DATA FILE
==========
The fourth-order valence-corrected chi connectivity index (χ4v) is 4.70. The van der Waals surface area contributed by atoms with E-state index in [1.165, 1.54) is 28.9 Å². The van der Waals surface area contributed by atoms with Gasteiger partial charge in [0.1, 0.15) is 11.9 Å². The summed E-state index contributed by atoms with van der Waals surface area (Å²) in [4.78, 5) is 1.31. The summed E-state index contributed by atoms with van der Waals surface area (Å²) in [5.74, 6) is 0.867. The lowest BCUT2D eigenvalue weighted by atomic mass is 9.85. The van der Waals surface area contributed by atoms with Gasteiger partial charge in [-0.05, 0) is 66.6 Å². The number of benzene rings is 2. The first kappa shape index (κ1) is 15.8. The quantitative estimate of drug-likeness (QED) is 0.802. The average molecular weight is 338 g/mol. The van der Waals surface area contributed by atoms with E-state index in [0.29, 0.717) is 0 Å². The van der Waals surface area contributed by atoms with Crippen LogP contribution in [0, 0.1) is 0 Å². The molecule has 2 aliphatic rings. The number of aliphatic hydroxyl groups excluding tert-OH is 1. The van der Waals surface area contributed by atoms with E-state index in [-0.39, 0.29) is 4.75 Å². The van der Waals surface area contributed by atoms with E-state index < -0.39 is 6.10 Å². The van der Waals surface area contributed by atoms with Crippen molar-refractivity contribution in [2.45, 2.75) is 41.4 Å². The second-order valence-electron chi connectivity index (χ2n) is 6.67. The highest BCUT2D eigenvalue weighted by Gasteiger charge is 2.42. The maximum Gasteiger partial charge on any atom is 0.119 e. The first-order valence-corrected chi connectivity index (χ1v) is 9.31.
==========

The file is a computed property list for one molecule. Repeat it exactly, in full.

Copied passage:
The fourth-order valence-corrected chi connectivity index (χ4v) is 4.70. The van der Waals surface area contributed by atoms with E-state index in [1.165, 1.54) is 28.9 Å². The van der Waals surface area contributed by atoms with Gasteiger partial charge in [0.1, 0.15) is 11.9 Å². The summed E-state index contributed by atoms with van der Waals surface area (Å²) in [4.78, 5) is 1.31. The summed E-state index contributed by atoms with van der Waals surface area (Å²) in [5.74, 6) is 0.867. The lowest BCUT2D eigenvalue weighted by atomic mass is 9.85. The van der Waals surface area contributed by atoms with Gasteiger partial charge in [-0.05, 0) is 66.6 Å². The number of benzene rings is 2. The first kappa shape index (κ1) is 15.8. The quantitative estimate of drug-likeness (QED) is 0.802. The average molecular weight is 338 g/mol. The van der Waals surface area contributed by atoms with E-state index in [0.29, 0.717) is 0 Å². The van der Waals surface area contributed by atoms with Crippen LogP contribution in [0, 0.1) is 0 Å². The molecule has 2 aliphatic rings. The number of aliphatic hydroxyl groups excluding tert-OH is 1. The van der Waals surface area contributed by atoms with E-state index in [-0.39, 0.29) is 4.75 Å². The van der Waals surface area contributed by atoms with E-state index < -0.39 is 6.10 Å². The van der Waals surface area contributed by atoms with Crippen molar-refractivity contribution in [2.45, 2.75) is 41.4 Å². The second-order valence-electron chi connectivity index (χ2n) is 6.67. The highest BCUT2D eigenvalue weighted by Gasteiger charge is 2.42. The maximum Gasteiger partial charge on any atom is 0.119 e. The first-order valence-corrected chi connectivity index (χ1v) is 9.31.